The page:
NEW YORK, NY - The Local Initiatives Support Corporation (LISC) is applauding the Department of Housing and Urban Development's (HUD) first-ever Choice Neighborhoods implementation grants to support major redevelopment efforts in five cities, including two in Chicago and Boston, where LISC is convening partners and providing financial support to significant community revitalization efforts.
With its $122 million announcement this week, HUD is building on the Choice Neighborhoods planning grants it unveiled in the spring, including funding for important efforts in Kansas City, Providence and Philadelphia, in which LISC is also among the local partners driving revitalization.
"Choice Neighborhoods is important because it's about rebuilding whole communities in ways that respond directly to local conditions," noted Mary Paumen, director of LISC's Housing Authority Resource Center. "HUD and the Obama Administration have wisely developed federal programs like Choice Neighborhoods, Promise Neighborhoods and Sustainable Communities that move past the silo'ed aspects of community development to concentrate on the broader economic and social health of both places and people. They leverage significant private and philanthropic support that goes well beyond any one project."
The $30.5 million Chicago grant to Preservation of Affordable Housing (POAH) in partnership with the city of Chicago, supports revitalization in the Woodlawn community that is anchored in part by the redevelopment of Grove Parc Plaza, a troubled Section 8 project that has long destabilized the surrounding area. The grant connects to $272 million in investments that are part of LISC's Woodlawn New Communities Program, including funding for new retail space, a community center, educational interventions, and a plan to deal with the large number of local foreclosures.
In Boston, the $20.5 million grant to the city of Boston, in partnership with the Dorchester Bay Economic Development Corporation, is focused on Woodledge/Morrant Bay Apartments, a severely distressed assisted multifamily housing development. It is part of the city's Quincy Corridor Transformation Plan, which also includes aggressive efforts to improve public education, deal with vacant land, build and improve nearby parks and community facilities, create jobs and support economic development. It is a $92 million project, with LISC providing predevelopment loan dollars and technical assistance to help revitalize the housing, as well as direct funding to surrounding projects and partners.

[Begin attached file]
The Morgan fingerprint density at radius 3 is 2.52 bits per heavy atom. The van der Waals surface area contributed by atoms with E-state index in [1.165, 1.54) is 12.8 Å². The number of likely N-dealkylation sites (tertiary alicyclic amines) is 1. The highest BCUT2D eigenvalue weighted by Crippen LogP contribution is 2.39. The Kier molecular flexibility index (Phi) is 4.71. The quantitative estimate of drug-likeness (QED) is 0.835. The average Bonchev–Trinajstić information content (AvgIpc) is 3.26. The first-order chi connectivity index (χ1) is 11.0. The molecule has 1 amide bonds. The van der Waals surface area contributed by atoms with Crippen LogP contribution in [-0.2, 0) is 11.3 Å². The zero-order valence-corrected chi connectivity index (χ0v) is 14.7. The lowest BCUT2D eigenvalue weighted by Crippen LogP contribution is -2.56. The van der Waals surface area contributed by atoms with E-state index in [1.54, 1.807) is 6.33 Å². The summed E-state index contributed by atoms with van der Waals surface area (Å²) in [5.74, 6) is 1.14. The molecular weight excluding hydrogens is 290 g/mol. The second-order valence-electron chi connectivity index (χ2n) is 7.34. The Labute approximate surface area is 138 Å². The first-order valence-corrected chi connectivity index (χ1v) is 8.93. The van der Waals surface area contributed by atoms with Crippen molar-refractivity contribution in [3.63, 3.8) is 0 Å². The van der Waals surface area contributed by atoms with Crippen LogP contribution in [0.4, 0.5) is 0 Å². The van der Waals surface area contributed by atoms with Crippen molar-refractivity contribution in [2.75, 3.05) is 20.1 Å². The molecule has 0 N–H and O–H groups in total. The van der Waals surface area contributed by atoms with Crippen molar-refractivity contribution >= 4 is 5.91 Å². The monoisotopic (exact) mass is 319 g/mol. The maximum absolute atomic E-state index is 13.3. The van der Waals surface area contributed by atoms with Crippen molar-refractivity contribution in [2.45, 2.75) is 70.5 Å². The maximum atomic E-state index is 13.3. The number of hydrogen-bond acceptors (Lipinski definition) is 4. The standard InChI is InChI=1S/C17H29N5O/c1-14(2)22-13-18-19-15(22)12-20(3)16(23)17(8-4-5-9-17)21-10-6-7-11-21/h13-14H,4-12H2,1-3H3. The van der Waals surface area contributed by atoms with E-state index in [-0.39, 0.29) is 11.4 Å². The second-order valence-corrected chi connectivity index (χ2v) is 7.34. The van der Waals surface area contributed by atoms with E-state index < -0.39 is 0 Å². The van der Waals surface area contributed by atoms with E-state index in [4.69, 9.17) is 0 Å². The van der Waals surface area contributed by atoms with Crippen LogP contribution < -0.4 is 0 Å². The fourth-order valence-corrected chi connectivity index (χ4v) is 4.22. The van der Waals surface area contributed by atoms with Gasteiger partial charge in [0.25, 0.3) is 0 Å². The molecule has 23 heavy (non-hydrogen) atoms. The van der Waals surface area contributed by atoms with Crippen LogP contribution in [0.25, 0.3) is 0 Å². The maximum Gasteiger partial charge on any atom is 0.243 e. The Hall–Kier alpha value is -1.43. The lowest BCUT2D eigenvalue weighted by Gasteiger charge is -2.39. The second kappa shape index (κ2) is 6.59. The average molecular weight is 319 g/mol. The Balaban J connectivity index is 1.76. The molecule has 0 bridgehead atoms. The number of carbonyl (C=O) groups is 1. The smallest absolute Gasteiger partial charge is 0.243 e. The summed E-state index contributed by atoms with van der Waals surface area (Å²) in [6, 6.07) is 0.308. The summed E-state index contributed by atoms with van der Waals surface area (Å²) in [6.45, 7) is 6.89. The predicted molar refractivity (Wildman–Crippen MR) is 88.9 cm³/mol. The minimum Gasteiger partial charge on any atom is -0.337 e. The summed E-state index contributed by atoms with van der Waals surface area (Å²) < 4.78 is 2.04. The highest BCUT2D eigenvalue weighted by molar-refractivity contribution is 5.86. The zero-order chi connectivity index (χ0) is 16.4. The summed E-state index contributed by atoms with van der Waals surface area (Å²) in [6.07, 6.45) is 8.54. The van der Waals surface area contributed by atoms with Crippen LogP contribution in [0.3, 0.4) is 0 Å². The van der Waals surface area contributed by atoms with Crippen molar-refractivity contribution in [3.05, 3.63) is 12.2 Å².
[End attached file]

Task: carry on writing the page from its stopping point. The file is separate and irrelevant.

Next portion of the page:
"These HUD grants are high-impact dollars supporting high-impact efforts," noted Vincent O'Donnell, director of LISC's Affordable Housing Preservation Initiative. He pointed to the experienced development, services and funding partners, and applauded the extent to which the new grants connect to ongoing redevelopment efforts in the surrounding area. "With these grants, HUD is helping both preserve affordable housing and improve quality of life."
Choice Neighborhoods is an evolution of the federal HOPE VI program that takes a more comprehensive approach to neighborhood redevelopment. It dovetails with LISC's national Building Sustainable Communities initiative, an effort LISC launched in 2007 to organize and support integrated efforts focused not only on the built environment, but also on quality schools, revitalized commercial corridors, job creation, safe streets, recreational programs, financial literacy for low-income families, urban farms and markets, and community health care, among many other things. See more on LISC's Building Sustainable Communities
"Housing redevelopment is critically important," noted Bob Van Meter, Boston LISC executive director. "But the health of a community isn't just about the buildings on the street. It takes much more to regain stability and move toward growth. Choice Neighborhoods recognizes that. So, too, does LISC."
"Our goal is to help communities take control of their future, improve their quality-of-life and thrive," noted Susanna Vasquez, Chicago LISC executive director. "Choice Neighborhoods will have a remarkable impact on people and places trying to rise above economic dislocation. For them, it is life-changing."
LISC combines corporate, government and philanthropic resources to help nonprofit community development corporations revitalize distressed neighborhoods. Since 1980, LISC has raised $11.1 billion to build or rehab 277,000 affordable homes and develop 44 million square feet of retail, community and educational space nationwide. LISC support has leveraged nearly $33.9 billion in total development activity.